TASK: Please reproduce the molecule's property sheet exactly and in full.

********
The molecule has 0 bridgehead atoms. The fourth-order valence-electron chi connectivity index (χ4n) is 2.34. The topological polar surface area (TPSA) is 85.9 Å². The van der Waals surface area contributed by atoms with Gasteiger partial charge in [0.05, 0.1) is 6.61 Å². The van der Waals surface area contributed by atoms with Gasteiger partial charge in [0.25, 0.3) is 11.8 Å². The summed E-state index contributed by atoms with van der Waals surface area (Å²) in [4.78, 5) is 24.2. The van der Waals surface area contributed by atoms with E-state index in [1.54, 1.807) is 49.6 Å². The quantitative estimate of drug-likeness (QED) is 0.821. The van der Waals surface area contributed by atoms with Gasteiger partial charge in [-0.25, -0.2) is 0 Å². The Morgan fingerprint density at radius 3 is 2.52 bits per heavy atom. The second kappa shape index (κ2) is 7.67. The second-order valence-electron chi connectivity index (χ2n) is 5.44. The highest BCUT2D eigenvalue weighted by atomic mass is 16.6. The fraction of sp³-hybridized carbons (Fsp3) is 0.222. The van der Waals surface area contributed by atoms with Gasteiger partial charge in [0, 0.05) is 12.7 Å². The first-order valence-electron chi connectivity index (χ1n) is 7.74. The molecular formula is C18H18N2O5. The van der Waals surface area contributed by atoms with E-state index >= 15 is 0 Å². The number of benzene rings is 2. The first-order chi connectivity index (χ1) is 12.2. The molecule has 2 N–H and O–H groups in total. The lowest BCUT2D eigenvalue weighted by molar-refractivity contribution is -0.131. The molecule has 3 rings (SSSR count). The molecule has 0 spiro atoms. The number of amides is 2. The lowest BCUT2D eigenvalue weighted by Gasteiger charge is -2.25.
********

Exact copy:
The molecule has 0 bridgehead atoms. The fourth-order valence-electron chi connectivity index (χ4n) is 2.34. The topological polar surface area (TPSA) is 85.9 Å². The van der Waals surface area contributed by atoms with Gasteiger partial charge in [0.05, 0.1) is 6.61 Å². The van der Waals surface area contributed by atoms with Gasteiger partial charge in [0.25, 0.3) is 11.8 Å². The summed E-state index contributed by atoms with van der Waals surface area (Å²) in [4.78, 5) is 24.2. The van der Waals surface area contributed by atoms with E-state index in [1.54, 1.807) is 49.6 Å². The quantitative estimate of drug-likeness (QED) is 0.821. The van der Waals surface area contributed by atoms with Gasteiger partial charge in [-0.25, -0.2) is 0 Å². The Morgan fingerprint density at radius 3 is 2.52 bits per heavy atom. The second kappa shape index (κ2) is 7.67. The second-order valence-electron chi connectivity index (χ2n) is 5.44. The highest BCUT2D eigenvalue weighted by atomic mass is 16.6. The fraction of sp³-hybridized carbons (Fsp3) is 0.222. The van der Waals surface area contributed by atoms with Gasteiger partial charge in [0, 0.05) is 12.7 Å². The first-order valence-electron chi connectivity index (χ1n) is 7.74. The molecular formula is C18H18N2O5. The van der Waals surface area contributed by atoms with E-state index >= 15 is 0 Å². The number of benzene rings is 2. The first-order chi connectivity index (χ1) is 12.2. The molecule has 2 N–H and O–H groups in total. The lowest BCUT2D eigenvalue weighted by molar-refractivity contribution is -0.131. The molecule has 3 rings (SSSR count). The molecule has 0 spiro atoms. The number of amides is 2. The lowest BCUT2D eigenvalue weighted by Gasteiger charge is -2.25.